The current analysis of MOSAIc study baseline data provides relevant information regarding the potential challenges that individuals with T2DM face when using insulin in LA countries. Although people from the three LA countries included in the study share some of these challenges with the whole cohort, others appear to be more specific for the region. These findings highlight, from a public health perspective, the importance of implementing more locally tailored solutions to optimize blood glucose control in individuals with T2DM treated with insulin.
This poor metabolic control was observed despite the wide variety of treatment patterns recorded in the studied population; in fact, patients in the three LA countries have a different treatment pattern compared to other regions, namely, a higher rate of basal insulin use and a lower rate of OADs agents used. Conversely, a comparable rate of metformin prescription was recorded in LA and non-LA countries. However, metformin was differently prescribed in LA countries, with a higher rate in Brazil (78.7 %) and a lower rate in Mexico (37 %). The recommendation of Asociación Latinoamericana de Diabetes (ALAD) guidelines regarding the use of metformin and precaution with the use of sulfonylureas may explain, at least partly, such a prescription pattern .
The low rate of incretin therapies use is also noteworthy, despite data showing that they are associated with a better HbA1c control and a lower risk of hypoglycemia and weight gain compared to insulin treated patients [32–34]. Clearly, none of the variety of treatment alternatives employed were effective in attaining the HbA1c target values recommended by international guidelines to prevent development and progression of chronic complications.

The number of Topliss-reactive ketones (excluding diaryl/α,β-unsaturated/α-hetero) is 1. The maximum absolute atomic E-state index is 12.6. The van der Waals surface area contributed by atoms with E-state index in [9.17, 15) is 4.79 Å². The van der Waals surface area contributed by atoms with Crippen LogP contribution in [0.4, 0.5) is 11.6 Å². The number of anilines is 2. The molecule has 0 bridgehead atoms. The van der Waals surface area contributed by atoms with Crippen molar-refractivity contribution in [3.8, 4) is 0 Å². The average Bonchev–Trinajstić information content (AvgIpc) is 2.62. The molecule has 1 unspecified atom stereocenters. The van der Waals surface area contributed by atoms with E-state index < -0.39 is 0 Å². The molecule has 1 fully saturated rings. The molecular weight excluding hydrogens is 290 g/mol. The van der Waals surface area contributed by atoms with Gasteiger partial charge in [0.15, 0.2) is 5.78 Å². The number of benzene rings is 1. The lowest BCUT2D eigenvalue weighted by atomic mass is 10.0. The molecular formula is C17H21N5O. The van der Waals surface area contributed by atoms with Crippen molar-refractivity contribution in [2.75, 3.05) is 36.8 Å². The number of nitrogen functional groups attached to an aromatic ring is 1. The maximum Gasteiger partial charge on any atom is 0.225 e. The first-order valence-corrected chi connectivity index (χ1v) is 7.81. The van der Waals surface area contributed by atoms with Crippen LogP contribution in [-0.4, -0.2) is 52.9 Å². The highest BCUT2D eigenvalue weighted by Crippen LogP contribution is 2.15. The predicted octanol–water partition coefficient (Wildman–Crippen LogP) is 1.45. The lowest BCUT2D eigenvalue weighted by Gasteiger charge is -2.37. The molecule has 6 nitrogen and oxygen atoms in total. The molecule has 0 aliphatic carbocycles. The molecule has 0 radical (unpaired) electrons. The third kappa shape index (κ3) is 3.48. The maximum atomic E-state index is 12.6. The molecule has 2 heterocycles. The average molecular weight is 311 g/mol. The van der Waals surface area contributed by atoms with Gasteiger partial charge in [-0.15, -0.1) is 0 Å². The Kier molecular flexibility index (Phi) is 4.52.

The linear regression analysis identified many variables associated with attainment of HbA1c treatment goals, with some of them unmodifiable (such as the age of the patients). Similar results have been reported in the ABCs of good management study in China [35, 36].
Other variables identified were the number of other associated OADs, the number of insulin injections, and adherence to insulin treatment, demonstrating once again that adherence is a key factor in attaining treatment targets whereas treatment complexity negatively affects long-term adherence and increases hospitalization rates . The cost of treatment was also identified as a potential barrier to attaining Hb1c target values, which was confirmed by several other studies [23, 38].
Other factors affecting the attainment of HbA1c target values included level of education, healthy diet, performance of self-monitoring blood glucose, and a hurried communication style in the interpersonal process of care. Certainly, all of them have a common denominator: education.
Several authors have shown, in many populations, that educational programs using cognitive reframing are associated with improved outcomes [39–41]. Furthermore, Brownson et al. also reported that self-management programs for T2DM implemented at the primary care level were cost-effective from the perspective of a healthcare system when considering cost savings as a result of reductions in long-term complications .